So let’s rewind a little bit.
As time wound down from visiting TheWife’s™ family, it was time to pack things up and first head to Shenzhen, and then to Hong Kong to obtain or Z Visa’s. Of course, things are never that easy. Because of limited trips, getting a direct train to Shenzhen was off the table (i.e. we were too late to get tickets). Instead, we got tickets to Guangzhou, as there are trains between Guangzhou and Shenzhen that leave every twenty minutes.
At least usually.
You see, a typhoon was on its way to the mainland on our departure day. Instead of killing us all, the train came to a stop when the first torrential pour came. After an hour, when we started moving again, the train moved at a bit of a crawl compared to its normal pace, making our arrival two hours late.
At least it shouldn’t have been.
When we arrived in Guangzhou, we began our search for the ticketing booth to get our tickets. It was packed. Of course, I thought nothing of it, since it was China after all. TheWife™ had the smarts to ask, and discovered that those lines for refunds and rebookings. All trains out of Guangzhou had been cancelled for the rest of the day. However, there were some shuttle buses capitalizing on the shutdown, that would take us to Shenzhen. It would be slower, but at least we’d get there. No problem.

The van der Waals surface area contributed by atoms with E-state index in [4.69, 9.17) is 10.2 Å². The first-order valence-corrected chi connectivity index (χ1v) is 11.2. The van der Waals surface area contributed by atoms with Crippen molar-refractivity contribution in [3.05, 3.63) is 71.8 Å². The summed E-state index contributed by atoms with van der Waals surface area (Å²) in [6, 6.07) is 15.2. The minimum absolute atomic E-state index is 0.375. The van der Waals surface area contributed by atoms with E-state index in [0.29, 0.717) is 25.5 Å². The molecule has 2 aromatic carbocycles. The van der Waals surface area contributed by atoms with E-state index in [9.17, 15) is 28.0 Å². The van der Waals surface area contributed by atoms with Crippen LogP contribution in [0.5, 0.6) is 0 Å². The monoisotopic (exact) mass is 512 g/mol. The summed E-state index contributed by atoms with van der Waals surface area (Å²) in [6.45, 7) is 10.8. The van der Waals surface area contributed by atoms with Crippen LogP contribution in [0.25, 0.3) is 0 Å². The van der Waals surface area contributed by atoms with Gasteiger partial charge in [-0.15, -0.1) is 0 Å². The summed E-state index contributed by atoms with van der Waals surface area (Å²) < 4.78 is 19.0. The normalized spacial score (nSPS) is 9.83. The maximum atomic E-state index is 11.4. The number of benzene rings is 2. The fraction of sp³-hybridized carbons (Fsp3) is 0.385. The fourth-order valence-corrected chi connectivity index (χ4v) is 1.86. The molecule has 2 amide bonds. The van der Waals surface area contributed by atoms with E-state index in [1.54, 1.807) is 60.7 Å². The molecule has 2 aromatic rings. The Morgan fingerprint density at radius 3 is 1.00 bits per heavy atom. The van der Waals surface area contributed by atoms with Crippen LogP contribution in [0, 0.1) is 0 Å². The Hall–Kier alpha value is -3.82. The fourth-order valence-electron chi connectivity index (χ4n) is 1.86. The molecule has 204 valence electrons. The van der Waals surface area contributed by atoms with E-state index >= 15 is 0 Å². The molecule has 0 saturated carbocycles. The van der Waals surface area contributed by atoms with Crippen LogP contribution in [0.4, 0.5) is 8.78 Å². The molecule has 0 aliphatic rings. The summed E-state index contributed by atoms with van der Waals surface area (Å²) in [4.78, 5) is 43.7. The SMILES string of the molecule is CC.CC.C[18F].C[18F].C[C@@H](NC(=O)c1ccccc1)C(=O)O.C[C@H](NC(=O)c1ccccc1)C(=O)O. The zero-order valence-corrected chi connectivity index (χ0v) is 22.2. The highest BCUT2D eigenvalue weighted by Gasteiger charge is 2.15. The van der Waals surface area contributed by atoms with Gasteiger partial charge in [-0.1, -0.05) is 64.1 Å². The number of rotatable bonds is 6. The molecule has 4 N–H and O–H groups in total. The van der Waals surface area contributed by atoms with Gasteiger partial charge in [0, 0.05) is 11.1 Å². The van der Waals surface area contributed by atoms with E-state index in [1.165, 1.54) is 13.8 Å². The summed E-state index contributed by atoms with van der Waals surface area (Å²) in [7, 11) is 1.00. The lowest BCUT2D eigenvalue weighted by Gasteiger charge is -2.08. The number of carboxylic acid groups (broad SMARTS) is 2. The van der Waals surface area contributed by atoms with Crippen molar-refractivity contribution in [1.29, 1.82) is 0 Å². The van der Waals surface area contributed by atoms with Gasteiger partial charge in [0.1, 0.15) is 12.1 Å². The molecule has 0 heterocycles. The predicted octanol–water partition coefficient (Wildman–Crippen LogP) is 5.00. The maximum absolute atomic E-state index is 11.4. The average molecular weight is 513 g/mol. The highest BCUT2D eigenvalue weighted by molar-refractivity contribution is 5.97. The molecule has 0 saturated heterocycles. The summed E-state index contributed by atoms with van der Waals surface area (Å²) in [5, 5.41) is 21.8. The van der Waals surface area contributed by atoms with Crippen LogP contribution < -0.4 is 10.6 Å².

Well, at least almost.
We are guided for a few minutes until we reach the small shuttle. It was going to be a cramped ride, but it wouldn’t be the first time. TheWife and I, along with about six other passengers hop on. Then we saw the cherries flash and the mini-bus is prevented from leaving. TheWife™ begins to panic a little, worried that for some reason we may lose all our luggage. As we all continue to wait in the hot, crowded bus, the operators get out and begin to discuss things with Police officer. One puts his hand on his shoulder, as the China 5-0 speaks into his walkie-talkie. There was some negotiating I’m sure, and after about twenty minutes, we were finally on our way. We discovered that all this noise was because the mini-bus was illegally parked. It was too large to be parking where it was. Fine. Okay. On our way. No problem.